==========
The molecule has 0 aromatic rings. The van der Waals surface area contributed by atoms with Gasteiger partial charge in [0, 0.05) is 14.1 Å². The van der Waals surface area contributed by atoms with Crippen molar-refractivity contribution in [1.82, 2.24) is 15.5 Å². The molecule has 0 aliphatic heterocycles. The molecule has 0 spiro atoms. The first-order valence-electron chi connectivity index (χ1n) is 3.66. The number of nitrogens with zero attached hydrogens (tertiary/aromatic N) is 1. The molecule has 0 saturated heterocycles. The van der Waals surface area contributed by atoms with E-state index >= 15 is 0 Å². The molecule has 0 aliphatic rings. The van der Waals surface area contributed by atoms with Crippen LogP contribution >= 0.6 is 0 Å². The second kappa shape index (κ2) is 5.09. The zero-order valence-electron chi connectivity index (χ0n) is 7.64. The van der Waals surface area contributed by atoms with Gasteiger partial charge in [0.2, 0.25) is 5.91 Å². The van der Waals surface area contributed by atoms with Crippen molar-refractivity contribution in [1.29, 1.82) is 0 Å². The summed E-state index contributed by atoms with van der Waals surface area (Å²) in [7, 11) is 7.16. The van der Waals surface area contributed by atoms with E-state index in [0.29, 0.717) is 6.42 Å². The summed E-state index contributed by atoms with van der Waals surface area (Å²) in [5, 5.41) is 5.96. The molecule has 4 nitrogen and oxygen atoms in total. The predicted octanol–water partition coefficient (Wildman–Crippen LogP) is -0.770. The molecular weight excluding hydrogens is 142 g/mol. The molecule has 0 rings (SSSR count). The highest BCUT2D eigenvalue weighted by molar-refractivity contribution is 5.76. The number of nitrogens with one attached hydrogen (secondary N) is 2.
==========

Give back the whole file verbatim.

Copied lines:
The molecule has 0 aromatic rings. The van der Waals surface area contributed by atoms with Gasteiger partial charge in [0, 0.05) is 14.1 Å². The van der Waals surface area contributed by atoms with Crippen molar-refractivity contribution in [1.82, 2.24) is 15.5 Å². The molecule has 0 aliphatic heterocycles. The molecule has 0 spiro atoms. The first-order valence-electron chi connectivity index (χ1n) is 3.66. The number of nitrogens with zero attached hydrogens (tertiary/aromatic N) is 1. The molecule has 0 saturated heterocycles. The van der Waals surface area contributed by atoms with E-state index >= 15 is 0 Å². The molecule has 0 aliphatic rings. The van der Waals surface area contributed by atoms with Crippen LogP contribution >= 0.6 is 0 Å². The second kappa shape index (κ2) is 5.09. The zero-order valence-electron chi connectivity index (χ0n) is 7.64. The van der Waals surface area contributed by atoms with Gasteiger partial charge in [0.2, 0.25) is 5.91 Å². The van der Waals surface area contributed by atoms with Crippen molar-refractivity contribution in [1.29, 1.82) is 0 Å². The summed E-state index contributed by atoms with van der Waals surface area (Å²) in [7, 11) is 7.16. The van der Waals surface area contributed by atoms with E-state index in [0.29, 0.717) is 6.42 Å². The summed E-state index contributed by atoms with van der Waals surface area (Å²) in [5, 5.41) is 5.96. The molecule has 4 nitrogen and oxygen atoms in total. The predicted octanol–water partition coefficient (Wildman–Crippen LogP) is -0.770. The molecular weight excluding hydrogens is 142 g/mol. The molecule has 0 rings (SSSR count). The highest BCUT2D eigenvalue weighted by molar-refractivity contribution is 5.76. The number of nitrogens with one attached hydrogen (secondary N) is 2.